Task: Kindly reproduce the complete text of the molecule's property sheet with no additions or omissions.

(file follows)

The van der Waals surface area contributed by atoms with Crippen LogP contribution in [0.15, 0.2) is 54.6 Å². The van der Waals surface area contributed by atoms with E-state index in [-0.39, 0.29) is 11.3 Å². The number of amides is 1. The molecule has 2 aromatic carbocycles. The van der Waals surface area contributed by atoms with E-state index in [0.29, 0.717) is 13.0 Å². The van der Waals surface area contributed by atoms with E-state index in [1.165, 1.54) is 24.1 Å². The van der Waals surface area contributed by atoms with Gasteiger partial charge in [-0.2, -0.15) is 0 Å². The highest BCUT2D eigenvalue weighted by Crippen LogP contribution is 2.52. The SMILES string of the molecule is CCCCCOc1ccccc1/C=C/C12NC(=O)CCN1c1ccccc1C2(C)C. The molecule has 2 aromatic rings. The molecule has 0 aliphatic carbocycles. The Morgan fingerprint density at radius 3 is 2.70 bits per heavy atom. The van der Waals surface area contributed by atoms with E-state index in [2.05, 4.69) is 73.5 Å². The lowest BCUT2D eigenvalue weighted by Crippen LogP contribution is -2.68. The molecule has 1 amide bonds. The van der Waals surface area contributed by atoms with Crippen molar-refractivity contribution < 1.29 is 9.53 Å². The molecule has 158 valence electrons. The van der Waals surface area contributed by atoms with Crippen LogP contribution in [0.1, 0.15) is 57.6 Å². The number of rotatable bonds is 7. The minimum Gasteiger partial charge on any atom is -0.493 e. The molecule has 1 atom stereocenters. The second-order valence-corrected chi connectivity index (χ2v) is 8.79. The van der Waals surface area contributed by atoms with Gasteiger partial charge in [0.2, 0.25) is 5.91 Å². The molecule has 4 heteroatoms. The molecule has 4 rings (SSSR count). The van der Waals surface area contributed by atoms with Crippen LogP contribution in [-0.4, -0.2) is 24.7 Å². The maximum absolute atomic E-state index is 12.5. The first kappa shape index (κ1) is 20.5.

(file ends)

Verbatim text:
The van der Waals surface area contributed by atoms with Crippen LogP contribution in [0.15, 0.2) is 54.6 Å². The van der Waals surface area contributed by atoms with E-state index in [-0.39, 0.29) is 11.3 Å². The number of amides is 1. The molecule has 2 aromatic carbocycles. The van der Waals surface area contributed by atoms with E-state index in [0.29, 0.717) is 13.0 Å². The van der Waals surface area contributed by atoms with E-state index in [1.165, 1.54) is 24.1 Å². The van der Waals surface area contributed by atoms with Gasteiger partial charge in [-0.2, -0.15) is 0 Å². The highest BCUT2D eigenvalue weighted by Crippen LogP contribution is 2.52. The SMILES string of the molecule is CCCCCOc1ccccc1/C=C/C12NC(=O)CCN1c1ccccc1C2(C)C. The molecule has 2 aromatic rings. The molecule has 0 aliphatic carbocycles. The Morgan fingerprint density at radius 3 is 2.70 bits per heavy atom. The van der Waals surface area contributed by atoms with E-state index in [2.05, 4.69) is 73.5 Å². The lowest BCUT2D eigenvalue weighted by Crippen LogP contribution is -2.68. The molecule has 1 amide bonds. The van der Waals surface area contributed by atoms with Crippen molar-refractivity contribution < 1.29 is 9.53 Å². The molecule has 158 valence electrons. The van der Waals surface area contributed by atoms with Crippen LogP contribution in [0.1, 0.15) is 57.6 Å². The number of rotatable bonds is 7. The minimum Gasteiger partial charge on any atom is -0.493 e. The molecule has 1 atom stereocenters. The second-order valence-corrected chi connectivity index (χ2v) is 8.79. The van der Waals surface area contributed by atoms with Gasteiger partial charge in [0.2, 0.25) is 5.91 Å². The molecule has 4 heteroatoms. The molecule has 4 rings (SSSR count). The van der Waals surface area contributed by atoms with Crippen LogP contribution in [-0.4, -0.2) is 24.7 Å². The maximum absolute atomic E-state index is 12.5. The first kappa shape index (κ1) is 20.5.